This article was written in 2008 and posted in the Lake Norman Chamber of Commerce Lake Link newsletter.
Last summer, I wrote an editorial called “Access Denied!” which our Charlotte area media picked up. The editorial was focused on Mecklenburg County Park and Recreation’s current policy that prohibits public swimming in any of the County’s lakefront parks. In my editorial, I pointed out that if you are not fortunate enough to own lakefront property or a personal watercraft or know someone who does – you have no access to the lake. There are some area businesses which rent watercraft. However, if you do not have the financial means, you are left “high and dry.”
Many of our county residents simply do not have the resources that many others of us take for granted. Individuals and families who do have lakefront property, boats, and other watercraft should enjoy the fruits of their labor. However, access to the lake should be made available to everyone. A couple of years ago, I was leaving the Chamber offices on a summer afternoon around 5:30. I had just turned the key in the front door when two cars pulled up at the Visitors Center loaded with young people. A young man exited one of the cars with a wide grin on his face. “Sir,” he inquired, “Are you with the Visitors Center?’ “I’m with the Chamber,” I replied back. “How can I help you?” The young man queried, “Can you tell me how to get to Lake Norman?”
“Well you’re here,” I replied back. My response was well received as I could hear the gleeful conversations going on in both cars. “Great,” said the young man whose grin had exploded into a wide smile across his face. “Where can you go swimming?” he added. It’s a question I’ve answered countless times throughout my time at the Chamber. I informed the young man that we didn’t have public swimming here in Mecklenburg County. He and his group would need to drive 20 miles up the Interstate to Lake Norman State Park. Looking at my watch, I also informed him that it likely will be closed by the time he arrived. I could see the dejection on his face. I literally felt the exhilaration and energy that had once occupied the cars wither on the hot pavement below as the two cars of disappointed youngsters drove back home.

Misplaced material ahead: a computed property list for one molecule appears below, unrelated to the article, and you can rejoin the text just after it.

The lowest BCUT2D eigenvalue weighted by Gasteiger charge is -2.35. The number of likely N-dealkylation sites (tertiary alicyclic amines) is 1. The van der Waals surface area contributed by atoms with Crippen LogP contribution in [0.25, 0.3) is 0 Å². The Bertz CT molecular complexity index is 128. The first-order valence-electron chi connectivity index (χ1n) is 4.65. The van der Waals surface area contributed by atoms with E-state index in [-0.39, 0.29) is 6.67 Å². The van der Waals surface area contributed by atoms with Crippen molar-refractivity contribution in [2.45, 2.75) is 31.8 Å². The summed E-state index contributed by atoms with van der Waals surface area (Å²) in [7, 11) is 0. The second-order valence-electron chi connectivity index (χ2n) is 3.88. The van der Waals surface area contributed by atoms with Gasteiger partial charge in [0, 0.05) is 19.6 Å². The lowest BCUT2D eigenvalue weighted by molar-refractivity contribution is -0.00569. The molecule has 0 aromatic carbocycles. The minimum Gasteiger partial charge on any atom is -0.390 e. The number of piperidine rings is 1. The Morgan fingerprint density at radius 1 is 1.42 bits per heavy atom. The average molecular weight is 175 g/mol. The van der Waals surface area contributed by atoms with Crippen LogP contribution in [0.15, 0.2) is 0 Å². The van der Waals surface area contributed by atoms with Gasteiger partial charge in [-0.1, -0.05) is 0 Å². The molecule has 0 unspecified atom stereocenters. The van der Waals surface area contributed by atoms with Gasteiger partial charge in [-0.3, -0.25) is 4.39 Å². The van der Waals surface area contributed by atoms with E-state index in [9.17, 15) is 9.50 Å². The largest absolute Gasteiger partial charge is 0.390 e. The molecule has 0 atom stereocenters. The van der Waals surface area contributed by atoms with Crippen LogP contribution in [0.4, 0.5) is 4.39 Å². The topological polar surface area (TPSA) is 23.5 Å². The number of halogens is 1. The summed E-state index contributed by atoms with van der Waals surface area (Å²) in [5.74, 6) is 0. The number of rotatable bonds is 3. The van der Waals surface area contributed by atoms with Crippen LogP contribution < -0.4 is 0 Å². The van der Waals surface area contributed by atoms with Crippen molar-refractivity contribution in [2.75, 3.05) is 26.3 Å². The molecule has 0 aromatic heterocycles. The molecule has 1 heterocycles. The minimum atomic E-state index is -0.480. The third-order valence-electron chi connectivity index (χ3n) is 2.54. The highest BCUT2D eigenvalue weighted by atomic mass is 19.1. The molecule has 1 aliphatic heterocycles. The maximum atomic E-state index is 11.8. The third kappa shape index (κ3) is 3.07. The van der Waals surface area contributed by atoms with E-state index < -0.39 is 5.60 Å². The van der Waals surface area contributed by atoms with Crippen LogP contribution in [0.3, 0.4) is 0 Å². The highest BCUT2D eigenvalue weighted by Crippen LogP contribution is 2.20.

It’s moments like that – I really feel bad. I cannot help but think of the Chevy Chase movie Vacation when the family treks across the country only to find the amusement park is closed for repairs. It is time to change an archaic policy that has no place at Lake Norman. We have a great lake. Largely in part to the hard work of Visit Lake Norman, Anglers across this country know Lake Norman as a great fishing venue. Water enthusiasts enjoy sailing, boating, skiing on our waters. It is simply a great lake! It is also a missed opportunity for our travelers and tourists staying at our hotels. More importantly – it’s a quality of life issue for our families. While pools are available at the hotels and parks – there is much to be said for the cool embrace of an inviting lake.
Our greatest liquid asset shouldn’t be off limits to the public. Lake Norman is not just a large body of water – it is a lifestyle everyone should experience.